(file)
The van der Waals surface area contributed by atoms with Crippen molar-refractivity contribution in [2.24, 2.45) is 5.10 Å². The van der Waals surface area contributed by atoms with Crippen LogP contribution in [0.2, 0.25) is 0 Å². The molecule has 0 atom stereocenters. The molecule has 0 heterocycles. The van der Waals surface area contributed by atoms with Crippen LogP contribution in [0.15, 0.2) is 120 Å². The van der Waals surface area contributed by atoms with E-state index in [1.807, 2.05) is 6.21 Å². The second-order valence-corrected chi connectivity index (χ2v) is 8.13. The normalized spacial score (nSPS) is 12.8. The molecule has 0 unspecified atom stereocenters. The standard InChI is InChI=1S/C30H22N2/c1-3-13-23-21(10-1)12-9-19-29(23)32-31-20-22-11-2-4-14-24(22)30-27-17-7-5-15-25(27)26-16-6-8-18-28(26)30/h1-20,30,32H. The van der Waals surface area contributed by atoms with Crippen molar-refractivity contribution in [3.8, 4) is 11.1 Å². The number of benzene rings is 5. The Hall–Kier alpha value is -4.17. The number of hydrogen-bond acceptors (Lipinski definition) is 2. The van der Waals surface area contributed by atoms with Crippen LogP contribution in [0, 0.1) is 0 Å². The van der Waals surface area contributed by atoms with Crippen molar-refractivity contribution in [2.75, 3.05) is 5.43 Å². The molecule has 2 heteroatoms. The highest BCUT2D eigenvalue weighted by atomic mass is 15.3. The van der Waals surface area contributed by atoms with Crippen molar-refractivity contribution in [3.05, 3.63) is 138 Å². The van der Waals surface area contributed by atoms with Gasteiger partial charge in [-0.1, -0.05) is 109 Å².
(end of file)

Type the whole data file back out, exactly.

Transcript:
The van der Waals surface area contributed by atoms with Crippen molar-refractivity contribution in [2.24, 2.45) is 5.10 Å². The van der Waals surface area contributed by atoms with Crippen LogP contribution in [0.2, 0.25) is 0 Å². The molecule has 0 atom stereocenters. The molecule has 0 heterocycles. The van der Waals surface area contributed by atoms with Crippen LogP contribution in [0.15, 0.2) is 120 Å². The van der Waals surface area contributed by atoms with E-state index in [1.807, 2.05) is 6.21 Å². The second-order valence-corrected chi connectivity index (χ2v) is 8.13. The normalized spacial score (nSPS) is 12.8. The molecule has 0 unspecified atom stereocenters. The standard InChI is InChI=1S/C30H22N2/c1-3-13-23-21(10-1)12-9-19-29(23)32-31-20-22-11-2-4-14-24(22)30-27-17-7-5-15-25(27)26-16-6-8-18-28(26)30/h1-20,30,32H. The van der Waals surface area contributed by atoms with Crippen molar-refractivity contribution in [3.8, 4) is 11.1 Å². The number of benzene rings is 5. The Hall–Kier alpha value is -4.17. The number of hydrogen-bond acceptors (Lipinski definition) is 2. The van der Waals surface area contributed by atoms with Crippen LogP contribution in [0, 0.1) is 0 Å². The van der Waals surface area contributed by atoms with Crippen molar-refractivity contribution in [2.75, 3.05) is 5.43 Å². The molecule has 2 heteroatoms. The highest BCUT2D eigenvalue weighted by atomic mass is 15.3. The van der Waals surface area contributed by atoms with Crippen molar-refractivity contribution in [3.05, 3.63) is 138 Å². The van der Waals surface area contributed by atoms with Gasteiger partial charge in [-0.1, -0.05) is 109 Å².